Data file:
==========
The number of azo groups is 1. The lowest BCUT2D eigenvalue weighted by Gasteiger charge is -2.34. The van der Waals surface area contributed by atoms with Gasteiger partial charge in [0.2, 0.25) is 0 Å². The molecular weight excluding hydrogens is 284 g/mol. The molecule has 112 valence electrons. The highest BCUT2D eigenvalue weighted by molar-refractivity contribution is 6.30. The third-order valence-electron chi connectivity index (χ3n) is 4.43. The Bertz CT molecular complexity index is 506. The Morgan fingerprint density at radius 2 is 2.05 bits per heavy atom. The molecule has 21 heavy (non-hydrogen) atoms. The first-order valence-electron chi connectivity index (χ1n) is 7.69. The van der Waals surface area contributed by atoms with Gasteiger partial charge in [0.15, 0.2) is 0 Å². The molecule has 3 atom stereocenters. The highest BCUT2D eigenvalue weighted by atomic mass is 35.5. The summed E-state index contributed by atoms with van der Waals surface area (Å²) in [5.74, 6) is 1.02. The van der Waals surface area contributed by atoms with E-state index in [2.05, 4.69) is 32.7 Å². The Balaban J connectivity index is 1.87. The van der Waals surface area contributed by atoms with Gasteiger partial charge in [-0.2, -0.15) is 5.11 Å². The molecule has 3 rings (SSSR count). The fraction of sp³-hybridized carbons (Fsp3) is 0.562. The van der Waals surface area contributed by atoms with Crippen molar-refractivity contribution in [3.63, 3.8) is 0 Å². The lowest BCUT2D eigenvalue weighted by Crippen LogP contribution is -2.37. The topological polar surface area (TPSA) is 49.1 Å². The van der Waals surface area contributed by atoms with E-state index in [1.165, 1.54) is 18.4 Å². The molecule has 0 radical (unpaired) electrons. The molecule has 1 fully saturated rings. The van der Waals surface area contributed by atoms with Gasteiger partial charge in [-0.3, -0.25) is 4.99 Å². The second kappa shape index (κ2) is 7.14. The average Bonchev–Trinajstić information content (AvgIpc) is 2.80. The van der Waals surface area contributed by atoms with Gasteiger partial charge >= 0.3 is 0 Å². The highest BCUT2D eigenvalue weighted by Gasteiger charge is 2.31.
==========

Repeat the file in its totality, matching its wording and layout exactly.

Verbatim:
The number of azo groups is 1. The lowest BCUT2D eigenvalue weighted by Gasteiger charge is -2.34. The van der Waals surface area contributed by atoms with Gasteiger partial charge in [0.2, 0.25) is 0 Å². The molecular weight excluding hydrogens is 284 g/mol. The molecule has 112 valence electrons. The highest BCUT2D eigenvalue weighted by molar-refractivity contribution is 6.30. The third-order valence-electron chi connectivity index (χ3n) is 4.43. The Bertz CT molecular complexity index is 506. The Morgan fingerprint density at radius 2 is 2.05 bits per heavy atom. The molecule has 21 heavy (non-hydrogen) atoms. The first-order valence-electron chi connectivity index (χ1n) is 7.69. The van der Waals surface area contributed by atoms with Gasteiger partial charge in [0.15, 0.2) is 0 Å². The molecule has 3 atom stereocenters. The highest BCUT2D eigenvalue weighted by atomic mass is 35.5. The summed E-state index contributed by atoms with van der Waals surface area (Å²) in [5.74, 6) is 1.02. The van der Waals surface area contributed by atoms with E-state index in [2.05, 4.69) is 32.7 Å². The Balaban J connectivity index is 1.87. The van der Waals surface area contributed by atoms with Gasteiger partial charge in [-0.2, -0.15) is 5.11 Å². The molecule has 3 rings (SSSR count). The fraction of sp³-hybridized carbons (Fsp3) is 0.562. The van der Waals surface area contributed by atoms with Crippen molar-refractivity contribution in [3.63, 3.8) is 0 Å². The lowest BCUT2D eigenvalue weighted by Crippen LogP contribution is -2.37. The topological polar surface area (TPSA) is 49.1 Å². The van der Waals surface area contributed by atoms with E-state index in [1.165, 1.54) is 18.4 Å². The molecule has 0 radical (unpaired) electrons. The molecule has 1 fully saturated rings. The van der Waals surface area contributed by atoms with Gasteiger partial charge in [-0.3, -0.25) is 4.99 Å². The second kappa shape index (κ2) is 7.14. The average Bonchev–Trinajstić information content (AvgIpc) is 2.80. The van der Waals surface area contributed by atoms with Gasteiger partial charge >= 0.3 is 0 Å². The highest BCUT2D eigenvalue weighted by Gasteiger charge is 2.31.